From: "Secretary, ACS Division of Chemical Health and Safety" <secretary**At_Symbol_Here**DCHAS.ORG>
Subject: [DCHAS-L] Chemical Safety notes from OSHA Quicktakes: August 1, 2012 Volume 11, Issue 17
Date: August 1, 2012 2:14:37 PM EDT
Reply-To: DCHAS-L <DCHAS-L**At_Symbol_Here**MED.CORNELL.EDU>
Message-ID: <84FBB087-AA58-4569-8DAA-D01EDAC04DE7**At_Symbol_Here**>

I'm happy to see the cleaning chemical campaign, considering the number of events related to them that show up in Google...

- Ralph

August 1, 2012 • Volume 11, Issue 17

A twice monthly e-news product with information about workplace safety and health.

Protecting salon workers from on-the-job hazards: OSHA highlights salon safety at Asian American and Pacific Islander working group

The Interagency Working Group on Salon Worker Health and Safety convened this week to highlight its first-year progress. OSHA Chief of Staff Debbie Berkowitz was joined by representatives from the Environmental Protection Agency and Food and Drug Administration for a discussion of the hazards caused to hair and nail salon workers. OSHA reported on their efforts to protect hair salon workers from formaldehyde exposure in the production and application of hair smoothing treatments. In the past year, OSHA and state partners have conducted over 60 salon and manufacturers/distributors inspections based on complaints, published hazard alerts, and conducted Web-based education and outreach.

In 2012, OSHA unveiled a Web page devoted to safety in nail salons and published a guide to chemical, ergonomic and biological hazards, "Stay Healthy and Safe While Giving Manicures and Pedicures: A Guide for Nail Salon Workers," (PDF*) available online in English and Vietnamese (PDF*). To order free copies, call OSHA's Office of Communications at (202) 693-1999 or visit OSHA's Publications page online.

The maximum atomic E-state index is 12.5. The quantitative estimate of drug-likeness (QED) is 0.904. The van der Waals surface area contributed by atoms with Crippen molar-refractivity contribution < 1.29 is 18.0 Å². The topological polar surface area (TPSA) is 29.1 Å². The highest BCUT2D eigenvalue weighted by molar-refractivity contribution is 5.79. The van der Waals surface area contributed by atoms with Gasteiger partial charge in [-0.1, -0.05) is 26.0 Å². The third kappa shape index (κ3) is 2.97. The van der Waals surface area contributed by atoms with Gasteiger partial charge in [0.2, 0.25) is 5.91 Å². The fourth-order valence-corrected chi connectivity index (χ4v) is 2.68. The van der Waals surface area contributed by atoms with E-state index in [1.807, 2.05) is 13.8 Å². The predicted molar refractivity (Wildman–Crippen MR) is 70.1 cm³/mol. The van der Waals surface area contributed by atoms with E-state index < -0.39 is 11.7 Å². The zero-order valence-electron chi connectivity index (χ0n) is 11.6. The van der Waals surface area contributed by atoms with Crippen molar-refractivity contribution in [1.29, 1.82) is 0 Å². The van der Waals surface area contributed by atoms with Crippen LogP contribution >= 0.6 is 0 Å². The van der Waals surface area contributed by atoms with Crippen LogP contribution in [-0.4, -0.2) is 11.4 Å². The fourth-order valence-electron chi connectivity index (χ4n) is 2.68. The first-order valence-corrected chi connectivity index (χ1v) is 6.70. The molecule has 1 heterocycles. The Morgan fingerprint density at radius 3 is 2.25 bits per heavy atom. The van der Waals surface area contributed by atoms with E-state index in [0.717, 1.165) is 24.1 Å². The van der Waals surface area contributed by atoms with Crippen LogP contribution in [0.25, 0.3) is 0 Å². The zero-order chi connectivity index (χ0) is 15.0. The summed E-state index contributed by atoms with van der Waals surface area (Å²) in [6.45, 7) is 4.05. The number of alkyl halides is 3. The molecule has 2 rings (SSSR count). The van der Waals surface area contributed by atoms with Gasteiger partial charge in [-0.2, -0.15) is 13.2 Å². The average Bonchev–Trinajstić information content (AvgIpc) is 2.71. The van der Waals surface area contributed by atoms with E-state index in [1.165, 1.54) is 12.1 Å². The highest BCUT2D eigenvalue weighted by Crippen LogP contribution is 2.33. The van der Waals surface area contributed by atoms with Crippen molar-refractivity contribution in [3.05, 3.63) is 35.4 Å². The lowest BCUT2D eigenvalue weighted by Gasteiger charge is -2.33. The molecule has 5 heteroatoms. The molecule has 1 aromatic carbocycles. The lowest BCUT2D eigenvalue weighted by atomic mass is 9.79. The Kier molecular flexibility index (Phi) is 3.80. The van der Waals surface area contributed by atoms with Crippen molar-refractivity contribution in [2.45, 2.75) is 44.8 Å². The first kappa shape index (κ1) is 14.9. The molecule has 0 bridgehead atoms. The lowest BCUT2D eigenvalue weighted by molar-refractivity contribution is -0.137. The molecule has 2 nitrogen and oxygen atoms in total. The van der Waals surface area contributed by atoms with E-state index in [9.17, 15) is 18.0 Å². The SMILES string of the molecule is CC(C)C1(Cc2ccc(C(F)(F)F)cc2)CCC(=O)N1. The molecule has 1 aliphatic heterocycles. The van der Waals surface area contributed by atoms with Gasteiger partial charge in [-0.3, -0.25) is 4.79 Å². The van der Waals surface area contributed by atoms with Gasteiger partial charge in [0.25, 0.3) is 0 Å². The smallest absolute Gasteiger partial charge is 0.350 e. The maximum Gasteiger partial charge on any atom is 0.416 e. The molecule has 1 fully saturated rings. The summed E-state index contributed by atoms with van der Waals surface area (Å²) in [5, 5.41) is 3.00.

OSHA and NIOSH join together to inform employers and workers on safe work practices when using cleaning chemicals

Workers who clean buildings, schools, hospitals, hotels, restaurants, and factories use a variety of cleaning chemicals that can pose health risks. Health effects from chemicals in cleaning products can range from skin rashes and burns to eye, nose and throat irritation, to cough and asthma. Many employers are switching to green cleaning products because they are thought to be less hazardous to workers and the environment. The new OSHA-NIOSH Infosheet, "Protecting Workers Who Use Cleaning Chemicals," (PDF*) provides employers with guidance on choosing safer cleaning products, safe work practices, worker training and better cleaning methods. The accompanying poster, "Protect Yourself: Cleaning Chemicals and Your Health," (PDF*) informs workers of the hazards of cleaning chemicals, symptoms and employer responsibilities. In addition to English, the poster is available (in PDF* format) in Spanish, Chinese and Tagalog.

Protecting workers from mercury exposure in fluorescent bulbs: New educational resources available

OSHA has issued two new educational resources to help protect workers from mercury exposure. Fluorescent bulbs can release mercury and may expose workers when they are broken accidentally or crushed as part of the routine disposal or recycling process.

A new OSHA QuickCard (PDF*) alerts employers and workers to the hazards of mercury and provides information on how to properly clean up accidently broken fluorescent bulbs to minimize workers' exposures to mercury. In addition, a new fact sheet (PDF*) explains how workers may be exposed, what kinds of engineering controls and personal protective equipment they need, and how to use these controls and equipment properly. To order these or any other of OSHA's educational materials, visit OSHA's Publications page.

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